Double-check that spam filter: The Better Business Bureau (BBB) is alerting consumers to the first phishing e-mail it says stemmed from a massive data breach earlier this month (WalletPop April 8).
E-mail marketing firm Epsilon reported the breach on April 1 after hackers stole e-mail addresses and names from the company's databases, exposing millions of consumers to potential phishing scams.
Phishing occurs when scammers send e-mails that appear to be from legitimate companies in an attempt to acquire your personal information, such as account numbers. The scams can become even more deceptive--and convincing--when crooks obtain and use your name to target messages directly to you. This is known as "spearphishing."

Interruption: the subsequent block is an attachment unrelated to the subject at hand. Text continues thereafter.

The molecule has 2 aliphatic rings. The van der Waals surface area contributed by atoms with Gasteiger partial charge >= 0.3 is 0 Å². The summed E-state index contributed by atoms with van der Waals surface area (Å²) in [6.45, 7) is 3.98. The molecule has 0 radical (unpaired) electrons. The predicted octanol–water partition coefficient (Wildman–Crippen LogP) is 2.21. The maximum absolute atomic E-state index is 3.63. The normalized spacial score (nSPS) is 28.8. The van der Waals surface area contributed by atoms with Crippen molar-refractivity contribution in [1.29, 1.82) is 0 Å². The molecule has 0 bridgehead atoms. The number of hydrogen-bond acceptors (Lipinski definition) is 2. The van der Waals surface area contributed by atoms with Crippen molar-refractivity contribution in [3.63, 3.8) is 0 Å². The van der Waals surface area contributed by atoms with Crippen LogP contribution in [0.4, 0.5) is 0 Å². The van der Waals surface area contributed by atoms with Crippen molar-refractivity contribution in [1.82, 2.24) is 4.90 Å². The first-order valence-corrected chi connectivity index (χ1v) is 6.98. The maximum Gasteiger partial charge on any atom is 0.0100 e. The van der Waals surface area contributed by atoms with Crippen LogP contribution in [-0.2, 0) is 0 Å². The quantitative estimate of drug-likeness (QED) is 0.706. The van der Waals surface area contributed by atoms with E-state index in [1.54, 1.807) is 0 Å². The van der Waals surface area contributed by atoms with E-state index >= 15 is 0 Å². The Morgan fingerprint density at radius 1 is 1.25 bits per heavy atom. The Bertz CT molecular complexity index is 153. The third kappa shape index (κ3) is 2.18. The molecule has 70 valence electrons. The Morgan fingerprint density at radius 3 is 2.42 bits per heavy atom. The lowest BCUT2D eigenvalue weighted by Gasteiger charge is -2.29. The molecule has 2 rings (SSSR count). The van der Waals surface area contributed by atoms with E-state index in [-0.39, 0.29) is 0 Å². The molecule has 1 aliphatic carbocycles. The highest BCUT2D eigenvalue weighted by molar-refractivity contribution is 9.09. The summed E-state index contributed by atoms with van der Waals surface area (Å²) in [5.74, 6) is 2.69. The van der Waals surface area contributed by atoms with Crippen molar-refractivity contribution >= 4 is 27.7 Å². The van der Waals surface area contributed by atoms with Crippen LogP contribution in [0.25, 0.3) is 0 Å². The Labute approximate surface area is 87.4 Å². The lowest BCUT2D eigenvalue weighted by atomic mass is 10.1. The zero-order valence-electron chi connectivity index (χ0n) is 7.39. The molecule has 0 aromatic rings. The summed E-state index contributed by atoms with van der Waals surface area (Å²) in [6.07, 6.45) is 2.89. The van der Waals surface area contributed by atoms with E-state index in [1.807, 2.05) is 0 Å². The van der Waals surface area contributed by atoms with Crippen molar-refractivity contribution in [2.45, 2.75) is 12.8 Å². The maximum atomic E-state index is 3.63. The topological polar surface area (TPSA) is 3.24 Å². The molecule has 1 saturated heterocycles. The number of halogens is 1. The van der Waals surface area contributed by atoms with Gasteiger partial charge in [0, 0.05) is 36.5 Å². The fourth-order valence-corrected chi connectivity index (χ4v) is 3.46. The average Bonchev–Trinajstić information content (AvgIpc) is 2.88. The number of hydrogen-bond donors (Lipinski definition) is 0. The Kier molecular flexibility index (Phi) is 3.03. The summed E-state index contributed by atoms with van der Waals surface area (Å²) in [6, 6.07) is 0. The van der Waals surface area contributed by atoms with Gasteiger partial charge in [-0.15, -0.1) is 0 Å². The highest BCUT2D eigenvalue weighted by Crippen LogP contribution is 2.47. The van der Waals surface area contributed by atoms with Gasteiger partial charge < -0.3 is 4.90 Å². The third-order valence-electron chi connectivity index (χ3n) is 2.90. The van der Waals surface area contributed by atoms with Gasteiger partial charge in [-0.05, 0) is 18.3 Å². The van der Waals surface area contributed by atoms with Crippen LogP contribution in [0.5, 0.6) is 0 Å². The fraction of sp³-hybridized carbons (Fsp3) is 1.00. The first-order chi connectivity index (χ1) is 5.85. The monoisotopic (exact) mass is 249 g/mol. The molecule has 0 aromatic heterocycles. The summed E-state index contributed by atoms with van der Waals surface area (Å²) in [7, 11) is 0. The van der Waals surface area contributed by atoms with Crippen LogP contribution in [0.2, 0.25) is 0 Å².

According to the BBB, many more phishing attacks are likely to follow as a result of the data breach. Take these steps to protect your personal information:
•Avoid links. If you receive a suspicious e-mail, don't click on any links contained in the message. You could be directed to a fraudulent website or to dangerous malware.
•Don't share information. Legitimate companies will never ask for your personal information via e-mail. Don't respond to requests for financial account numbers, Social Security numbers, or other information.
•Talk it over. Make sure all family members with an e-mail address know how to spot a phishing e-mail. Kids and older adults often are more susceptible to these types of scams.
•Get secure. Before submitting credit card numbers or other sensitive information online, make sure the website is secure. A secure website starts with https at the beginning of the URL.
•Watch for errors. E-mails that contain frequent spelling mistakes or poor grammar usually signal a scam.
•Don't wire money. Never wire money in response to an e-mail request or to anyone you don't know. You'll be sending funds to a crook--and you'll be out the money when the scam is discovered.
•Shield your computer. Update and run antivirus programs regularly.